By Mackenzie Eaglen, Defense One: “In two recent memos, the SecDef reveals his intention to change how the Pentagon uses its money, people, and time."
By Harlan Ullman, Proceedings: "Former Deputy Secretary of Defense Robert Work was a powerful advocate of what he called the “third offset” strategy. The first was the advent of nuclear weapons that offset Soviet power; the second, the revolution in precision weapons that offset numerical U.S. military inferiority; and the third involves protecting vital command, control, intelligence, surveillance, and reconnaissance networks against enemy attack that could strip the United States of its military advantages. Taking the third offset strategy to its logical conclusion, what is needed is a third revolution in military affairs principally—but not entirely—driven by potentially revolutionary technology."
By Van Jackson, War on the Rocks: "In a recent piece warning about an emerging arms race in hypersonic missiles, The New York Times quoted Will Roper, the Air Force's senior acquisition and technology official, saying that the United States needed to invest more in such advanced weapons “if we want to dominate this new domain of fast flight.” This kind of statement is emblematic of a defense establishment that thinks in terms of military superiority — a paradigm that requires the United States to be capable of overmatching anyone at any time.""
By John E. Sweeney, RealClearDefense: "This sustained layering of sanctions on Russia has produced unintended consequences."
(UPI) Raytheon inked a $9 million deal to maintain high-speed anti-radiation missiles, known as HARM, for the Air Force, the government of Morocco and the government of Turkey, according to the Pentagon.
By Wesley Hallman & Christopher Smith, National Defense Magazine: "The Executive Order 13806 report on production risks to critical defense industrial supply chains in 2018 starkly framed the health of the U.S. defense industrial base as key to the readiness of the nation's armed forces to confront near-term threats and their ability to compete long-term against strategic adversaries."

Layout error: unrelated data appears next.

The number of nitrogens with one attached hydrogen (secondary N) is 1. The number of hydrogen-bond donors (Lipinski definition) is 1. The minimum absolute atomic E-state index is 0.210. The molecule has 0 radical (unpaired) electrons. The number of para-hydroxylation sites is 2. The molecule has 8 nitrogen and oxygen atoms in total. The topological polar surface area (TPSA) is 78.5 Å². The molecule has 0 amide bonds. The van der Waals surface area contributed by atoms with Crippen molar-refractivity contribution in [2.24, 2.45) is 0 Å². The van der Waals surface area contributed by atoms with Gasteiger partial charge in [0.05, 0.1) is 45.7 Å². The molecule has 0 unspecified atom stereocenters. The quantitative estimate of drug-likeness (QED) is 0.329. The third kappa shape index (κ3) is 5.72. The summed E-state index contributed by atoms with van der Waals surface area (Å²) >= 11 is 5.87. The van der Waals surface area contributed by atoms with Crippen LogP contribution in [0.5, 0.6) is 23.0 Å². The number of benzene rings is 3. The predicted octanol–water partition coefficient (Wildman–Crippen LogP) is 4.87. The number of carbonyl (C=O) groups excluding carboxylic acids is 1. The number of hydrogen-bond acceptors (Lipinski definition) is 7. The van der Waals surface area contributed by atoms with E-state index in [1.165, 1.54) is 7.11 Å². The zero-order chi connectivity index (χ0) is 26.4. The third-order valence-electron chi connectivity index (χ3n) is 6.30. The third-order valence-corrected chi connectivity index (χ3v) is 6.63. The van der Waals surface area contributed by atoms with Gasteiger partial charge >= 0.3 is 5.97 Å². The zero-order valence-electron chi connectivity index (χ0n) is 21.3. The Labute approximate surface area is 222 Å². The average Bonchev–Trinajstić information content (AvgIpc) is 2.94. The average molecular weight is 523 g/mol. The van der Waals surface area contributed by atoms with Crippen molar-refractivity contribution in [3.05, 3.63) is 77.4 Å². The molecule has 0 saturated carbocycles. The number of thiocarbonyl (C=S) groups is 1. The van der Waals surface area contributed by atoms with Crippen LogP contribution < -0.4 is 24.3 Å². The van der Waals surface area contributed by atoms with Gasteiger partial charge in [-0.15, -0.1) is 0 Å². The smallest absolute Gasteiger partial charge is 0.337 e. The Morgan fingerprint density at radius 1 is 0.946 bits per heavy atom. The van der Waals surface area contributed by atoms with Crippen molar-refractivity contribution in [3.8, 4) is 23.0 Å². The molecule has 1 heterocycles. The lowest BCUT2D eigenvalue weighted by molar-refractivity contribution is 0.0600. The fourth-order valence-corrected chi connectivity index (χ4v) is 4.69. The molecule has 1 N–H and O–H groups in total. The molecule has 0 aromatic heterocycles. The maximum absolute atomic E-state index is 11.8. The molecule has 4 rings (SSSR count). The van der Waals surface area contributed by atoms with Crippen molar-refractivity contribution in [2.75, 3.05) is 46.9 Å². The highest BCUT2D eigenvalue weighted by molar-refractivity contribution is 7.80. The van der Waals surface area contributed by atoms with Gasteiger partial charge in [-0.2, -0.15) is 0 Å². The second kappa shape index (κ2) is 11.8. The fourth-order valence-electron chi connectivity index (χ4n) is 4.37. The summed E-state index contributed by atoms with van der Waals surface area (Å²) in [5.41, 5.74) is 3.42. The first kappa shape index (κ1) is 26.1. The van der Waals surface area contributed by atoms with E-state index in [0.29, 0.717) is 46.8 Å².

By Loren Thompson, Forbes: "For much of U.S. history, the vast oceans separating America from Europe and Asia protected the nation against attack by foreign enemies. Today, those oceans are as much a hindrance as an advantage."
By Ryan Tice, Proceedings: "Integration both at sea and ashore is critical to address a number of challenges, including antiaccess/area denial threats from rising powers such as Russia and China. To maintain their ability to project power at sea, the Navy and Marine Corps need to aggressively experiment with nontraditional command-and-control relationships, organizational structures, and emerging technologies that capitalize on both services’ unique strengths."
The U.S. Navy's Three Great Intellectual Challenges
By John R. Kroger, Defense One: "The U.S. Navy and Marine Corps are developing an aggressive naval education strategy to deepen the intellectual capabilities of our force. Our goal, following the leadership of Acting Secretary of the Navy Thomas B. Modly, is to build a highly educated team with a deep understanding of strategy, geopolitics, emerging technologies, resource management, and weapons acquisitions."
(The Hill) Two years ago, the Army recognized the need to rapidly and persistently modernize our force to stay ahead of technological change and national competitors.
By Chris Telley, Modern War Institute: "The new strategy document poorly assumes that Army forces will not do the murkier work like managing proxies, interacting in the economies it moves through, or using influence technology—among other information-related tasks required to gain the initiative at the opening of a future war."